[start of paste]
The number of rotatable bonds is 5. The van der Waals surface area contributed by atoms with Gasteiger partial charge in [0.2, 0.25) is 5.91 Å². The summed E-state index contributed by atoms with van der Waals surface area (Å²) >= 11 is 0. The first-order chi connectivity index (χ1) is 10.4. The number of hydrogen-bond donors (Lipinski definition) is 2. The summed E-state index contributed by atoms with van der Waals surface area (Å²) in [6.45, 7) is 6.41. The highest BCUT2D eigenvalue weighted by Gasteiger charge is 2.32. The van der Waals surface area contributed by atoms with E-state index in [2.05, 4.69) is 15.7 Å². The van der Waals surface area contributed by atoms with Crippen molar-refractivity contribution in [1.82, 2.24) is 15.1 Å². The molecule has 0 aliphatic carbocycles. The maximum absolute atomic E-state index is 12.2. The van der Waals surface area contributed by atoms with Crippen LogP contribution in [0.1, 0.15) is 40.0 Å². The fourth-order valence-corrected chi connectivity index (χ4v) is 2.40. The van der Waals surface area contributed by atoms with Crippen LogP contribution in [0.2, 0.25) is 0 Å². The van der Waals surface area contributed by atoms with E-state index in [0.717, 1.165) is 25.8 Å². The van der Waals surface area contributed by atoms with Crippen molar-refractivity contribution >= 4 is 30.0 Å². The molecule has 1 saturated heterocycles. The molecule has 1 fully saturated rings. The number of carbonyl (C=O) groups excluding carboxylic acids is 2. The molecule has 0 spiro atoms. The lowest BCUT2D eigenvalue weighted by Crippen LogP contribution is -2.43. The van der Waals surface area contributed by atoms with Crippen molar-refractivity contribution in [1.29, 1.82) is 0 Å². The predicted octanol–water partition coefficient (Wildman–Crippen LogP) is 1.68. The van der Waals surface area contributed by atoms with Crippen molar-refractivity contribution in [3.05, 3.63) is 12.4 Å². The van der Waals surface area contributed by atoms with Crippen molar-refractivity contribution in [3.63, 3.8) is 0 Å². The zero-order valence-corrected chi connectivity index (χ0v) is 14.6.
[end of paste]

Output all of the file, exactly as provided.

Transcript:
The number of rotatable bonds is 5. The van der Waals surface area contributed by atoms with Gasteiger partial charge in [0.2, 0.25) is 5.91 Å². The summed E-state index contributed by atoms with van der Waals surface area (Å²) >= 11 is 0. The first-order chi connectivity index (χ1) is 10.4. The number of hydrogen-bond donors (Lipinski definition) is 2. The summed E-state index contributed by atoms with van der Waals surface area (Å²) in [6.45, 7) is 6.41. The highest BCUT2D eigenvalue weighted by Gasteiger charge is 2.32. The van der Waals surface area contributed by atoms with E-state index in [2.05, 4.69) is 15.7 Å². The van der Waals surface area contributed by atoms with Crippen molar-refractivity contribution in [1.82, 2.24) is 15.1 Å². The molecule has 0 aliphatic carbocycles. The maximum absolute atomic E-state index is 12.2. The van der Waals surface area contributed by atoms with Crippen LogP contribution in [0.1, 0.15) is 40.0 Å². The fourth-order valence-corrected chi connectivity index (χ4v) is 2.40. The van der Waals surface area contributed by atoms with Crippen LogP contribution in [0.2, 0.25) is 0 Å². The van der Waals surface area contributed by atoms with E-state index in [0.717, 1.165) is 25.8 Å². The van der Waals surface area contributed by atoms with Crippen molar-refractivity contribution >= 4 is 30.0 Å². The molecule has 1 saturated heterocycles. The molecule has 1 fully saturated rings. The number of carbonyl (C=O) groups excluding carboxylic acids is 2. The molecule has 0 spiro atoms. The lowest BCUT2D eigenvalue weighted by Crippen LogP contribution is -2.43. The van der Waals surface area contributed by atoms with Crippen molar-refractivity contribution in [1.29, 1.82) is 0 Å². The predicted octanol–water partition coefficient (Wildman–Crippen LogP) is 1.68. The van der Waals surface area contributed by atoms with Crippen molar-refractivity contribution in [3.05, 3.63) is 12.4 Å². The van der Waals surface area contributed by atoms with Crippen molar-refractivity contribution in [3.63, 3.8) is 0 Å². The zero-order valence-corrected chi connectivity index (χ0v) is 14.6.